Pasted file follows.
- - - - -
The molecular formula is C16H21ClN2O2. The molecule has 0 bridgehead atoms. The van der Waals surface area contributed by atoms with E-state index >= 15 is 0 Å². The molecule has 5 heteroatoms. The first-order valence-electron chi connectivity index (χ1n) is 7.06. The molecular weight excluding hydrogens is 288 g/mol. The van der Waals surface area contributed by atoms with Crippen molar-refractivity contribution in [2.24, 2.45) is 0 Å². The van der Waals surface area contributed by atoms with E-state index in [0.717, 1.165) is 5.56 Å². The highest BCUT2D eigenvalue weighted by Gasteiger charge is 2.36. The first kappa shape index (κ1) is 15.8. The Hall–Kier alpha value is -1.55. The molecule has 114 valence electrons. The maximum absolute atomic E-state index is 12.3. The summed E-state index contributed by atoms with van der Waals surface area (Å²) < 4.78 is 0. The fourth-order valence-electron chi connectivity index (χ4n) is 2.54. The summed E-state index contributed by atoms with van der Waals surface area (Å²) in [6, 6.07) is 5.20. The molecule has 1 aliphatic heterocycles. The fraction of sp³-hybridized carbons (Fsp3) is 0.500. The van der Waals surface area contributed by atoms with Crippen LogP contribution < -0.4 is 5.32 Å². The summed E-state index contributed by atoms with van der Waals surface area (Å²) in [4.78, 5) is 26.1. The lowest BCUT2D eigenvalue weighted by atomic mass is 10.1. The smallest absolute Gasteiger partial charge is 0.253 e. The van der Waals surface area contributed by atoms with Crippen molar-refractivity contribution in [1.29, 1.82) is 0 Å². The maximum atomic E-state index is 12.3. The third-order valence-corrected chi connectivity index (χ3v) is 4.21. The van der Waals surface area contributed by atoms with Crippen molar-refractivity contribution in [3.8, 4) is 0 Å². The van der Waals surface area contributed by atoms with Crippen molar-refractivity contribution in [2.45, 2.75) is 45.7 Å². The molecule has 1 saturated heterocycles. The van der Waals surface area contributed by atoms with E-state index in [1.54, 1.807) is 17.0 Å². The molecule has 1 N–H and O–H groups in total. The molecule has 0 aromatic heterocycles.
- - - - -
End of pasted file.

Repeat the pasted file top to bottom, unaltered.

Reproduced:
The molecular formula is C16H21ClN2O2. The molecule has 0 bridgehead atoms. The van der Waals surface area contributed by atoms with E-state index >= 15 is 0 Å². The molecule has 5 heteroatoms. The first-order valence-electron chi connectivity index (χ1n) is 7.06. The molecular weight excluding hydrogens is 288 g/mol. The van der Waals surface area contributed by atoms with Crippen molar-refractivity contribution in [2.24, 2.45) is 0 Å². The van der Waals surface area contributed by atoms with E-state index in [0.717, 1.165) is 5.56 Å². The highest BCUT2D eigenvalue weighted by Gasteiger charge is 2.36. The first kappa shape index (κ1) is 15.8. The Hall–Kier alpha value is -1.55. The molecule has 114 valence electrons. The maximum absolute atomic E-state index is 12.3. The summed E-state index contributed by atoms with van der Waals surface area (Å²) < 4.78 is 0. The fourth-order valence-electron chi connectivity index (χ4n) is 2.54. The summed E-state index contributed by atoms with van der Waals surface area (Å²) in [6, 6.07) is 5.20. The molecule has 1 aliphatic heterocycles. The fraction of sp³-hybridized carbons (Fsp3) is 0.500. The van der Waals surface area contributed by atoms with Crippen LogP contribution < -0.4 is 5.32 Å². The summed E-state index contributed by atoms with van der Waals surface area (Å²) in [4.78, 5) is 26.1. The lowest BCUT2D eigenvalue weighted by atomic mass is 10.1. The smallest absolute Gasteiger partial charge is 0.253 e. The van der Waals surface area contributed by atoms with Crippen molar-refractivity contribution in [1.29, 1.82) is 0 Å². The maximum atomic E-state index is 12.3. The third-order valence-corrected chi connectivity index (χ3v) is 4.21. The van der Waals surface area contributed by atoms with Crippen molar-refractivity contribution in [3.8, 4) is 0 Å². The van der Waals surface area contributed by atoms with Crippen molar-refractivity contribution in [2.45, 2.75) is 45.7 Å². The molecule has 1 saturated heterocycles. The van der Waals surface area contributed by atoms with E-state index in [1.54, 1.807) is 17.0 Å². The molecule has 1 N–H and O–H groups in total. The molecule has 0 aromatic heterocycles.